Date of Award

1981

Document Type

Dissertation

Degree Name

Doctor of Education

School

School of Education

Program

Higher Education Administration EdD

First Advisor

Bernard M. Lall

Second Advisor

Mercedes H. Dyer

Third Advisor

Joseph G. Smoot

Abstract

Purpose. The purpose of the study was to determine the impact the self-study and accreditation process had on the administration and management of selected accredited Michigan public community colleges. The study investigated the following questions: 1. Does accreditation bring about educational improvements? 2. Does accreditation protect the various publics which educational institutions serve? 3. Is accreditation a catalyst for educational change? 4. Does accreditation provide the spark which results in educational services of superior quality? Five categories of possible improvements and/or change which might result from an accreditation process were investigated: goals and objectives of the institution; curriculum, instruction and/or program services of the institution; organizational and administrative policies or practices of the institution; planning and decision-making practices of the institution; and personnel policies and faculty/staff relations of the institution. The population for this study was all of the Michigan community colleges which were accredited or reaccredited in the years 1975-1979. Thirteen of the twenty-nine Michigan public community colleges were included within these parameters.

Data Collection and Analysis. The self-study and on-site examining team reports were analyzed to identify recommendations and concerns and sorted into five categories named above. On-site visits were made to each institution where personal interviews were conducted with each college president, chief instructional officer, dean of continuing education, dean of students, and a faculty representative as well as student representatives. The opinions of the interviewees were recorded as to their perceptions concerning (a) the status of the implementation of each recommendation, and (b) the level of influence that the interviewees felt the self-study and accreditation process had on the implementation of the recommendations. A chi square test of significance was used to determine if the influence of the accreditation procedures on the implementation of recommendations was significant or did it occur by chance. A test was performed to determine the direction of influence from maximum to no influence. School size, years of accreditation, and source of recommendations were compared with the degree of implementation. Again, a chi square was used to determine significance. Of the 702 recommendations identified in the self-studies or visiting team reports, almost 80 percent were either partially or totally implemented as perceived by those interviewed. The institutional self-study appeared to be favored as a reasonable evaluation instrument by all educational leaders. Once problem areas were identified, commitment to problem resolution was very high. In relation to influence the accreditation process had on the implementation of recommendations, educational leaders felt an average of only 34 percent was a direct result of maximum or moderate influence. When coupled with the influence which was considered to be slight, the percentage increased to a range of 52 percent as evaluated by faculty to a high of 82 percent as perceived by deans of continuing education. Institutional accreditation was perceived to be important to the students interviewed. Sixty-three percent indicated they would have chosen another institution if their colleges had not been accredited.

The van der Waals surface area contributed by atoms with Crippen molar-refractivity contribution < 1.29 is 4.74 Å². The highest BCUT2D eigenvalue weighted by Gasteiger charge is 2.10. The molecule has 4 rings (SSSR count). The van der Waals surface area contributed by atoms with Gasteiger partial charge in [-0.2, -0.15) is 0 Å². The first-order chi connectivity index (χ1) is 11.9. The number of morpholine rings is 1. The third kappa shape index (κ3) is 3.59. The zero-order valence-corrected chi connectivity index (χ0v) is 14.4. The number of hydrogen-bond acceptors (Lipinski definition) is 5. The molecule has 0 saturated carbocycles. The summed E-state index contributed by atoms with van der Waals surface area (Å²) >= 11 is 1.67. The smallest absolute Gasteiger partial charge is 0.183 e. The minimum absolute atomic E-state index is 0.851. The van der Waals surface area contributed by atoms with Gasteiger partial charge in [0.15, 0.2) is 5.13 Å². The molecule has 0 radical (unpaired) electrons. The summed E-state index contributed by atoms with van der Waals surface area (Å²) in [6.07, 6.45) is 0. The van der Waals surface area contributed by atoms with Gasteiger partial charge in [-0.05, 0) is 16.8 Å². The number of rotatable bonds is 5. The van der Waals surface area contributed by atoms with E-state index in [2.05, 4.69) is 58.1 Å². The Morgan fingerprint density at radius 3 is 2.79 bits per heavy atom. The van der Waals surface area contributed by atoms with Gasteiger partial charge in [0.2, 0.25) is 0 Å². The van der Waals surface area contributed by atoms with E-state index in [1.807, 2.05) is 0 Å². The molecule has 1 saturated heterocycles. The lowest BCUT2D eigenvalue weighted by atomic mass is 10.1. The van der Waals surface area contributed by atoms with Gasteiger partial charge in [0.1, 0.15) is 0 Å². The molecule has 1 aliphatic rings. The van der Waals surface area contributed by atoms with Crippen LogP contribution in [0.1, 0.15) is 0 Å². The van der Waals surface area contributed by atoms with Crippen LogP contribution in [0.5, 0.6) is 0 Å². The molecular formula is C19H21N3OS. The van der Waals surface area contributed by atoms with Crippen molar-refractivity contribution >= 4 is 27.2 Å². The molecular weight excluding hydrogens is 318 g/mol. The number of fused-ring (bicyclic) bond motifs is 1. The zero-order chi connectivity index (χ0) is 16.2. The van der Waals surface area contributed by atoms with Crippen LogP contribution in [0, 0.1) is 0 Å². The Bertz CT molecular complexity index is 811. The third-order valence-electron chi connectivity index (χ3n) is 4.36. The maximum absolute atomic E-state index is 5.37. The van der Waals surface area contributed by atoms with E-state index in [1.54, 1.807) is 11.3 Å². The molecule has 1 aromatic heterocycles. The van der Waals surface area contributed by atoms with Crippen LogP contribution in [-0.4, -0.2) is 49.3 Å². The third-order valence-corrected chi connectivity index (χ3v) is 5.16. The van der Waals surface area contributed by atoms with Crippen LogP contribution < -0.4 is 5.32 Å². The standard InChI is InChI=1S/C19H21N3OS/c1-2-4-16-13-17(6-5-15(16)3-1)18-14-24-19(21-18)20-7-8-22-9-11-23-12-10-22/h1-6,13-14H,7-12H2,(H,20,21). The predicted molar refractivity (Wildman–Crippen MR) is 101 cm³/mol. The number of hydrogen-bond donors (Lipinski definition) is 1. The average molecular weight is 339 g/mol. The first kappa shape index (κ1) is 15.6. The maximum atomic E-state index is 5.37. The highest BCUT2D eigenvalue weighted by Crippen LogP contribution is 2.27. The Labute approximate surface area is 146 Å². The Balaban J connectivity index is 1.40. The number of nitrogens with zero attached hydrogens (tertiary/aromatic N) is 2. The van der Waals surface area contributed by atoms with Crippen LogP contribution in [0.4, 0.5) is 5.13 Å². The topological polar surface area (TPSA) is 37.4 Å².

Conclusions. Educational leaders recognize that the self study process is a valuable mechanism the results of which, if followed, would enhance the quality of instruction and services provided by educational institutions. Educators generally feel that the achievement of regional accreditation indicates an institution does provide credible services and, therefore, does protect the public which they serve. However, it is not a guarantor of educational excellence. There is agreement that only a quality, well-trained, competent faculty with professional integrity supported by a strong administration can produce educational services of superior quality.

Subject Area

Community colleges--Michigan, Accreditation (Education)

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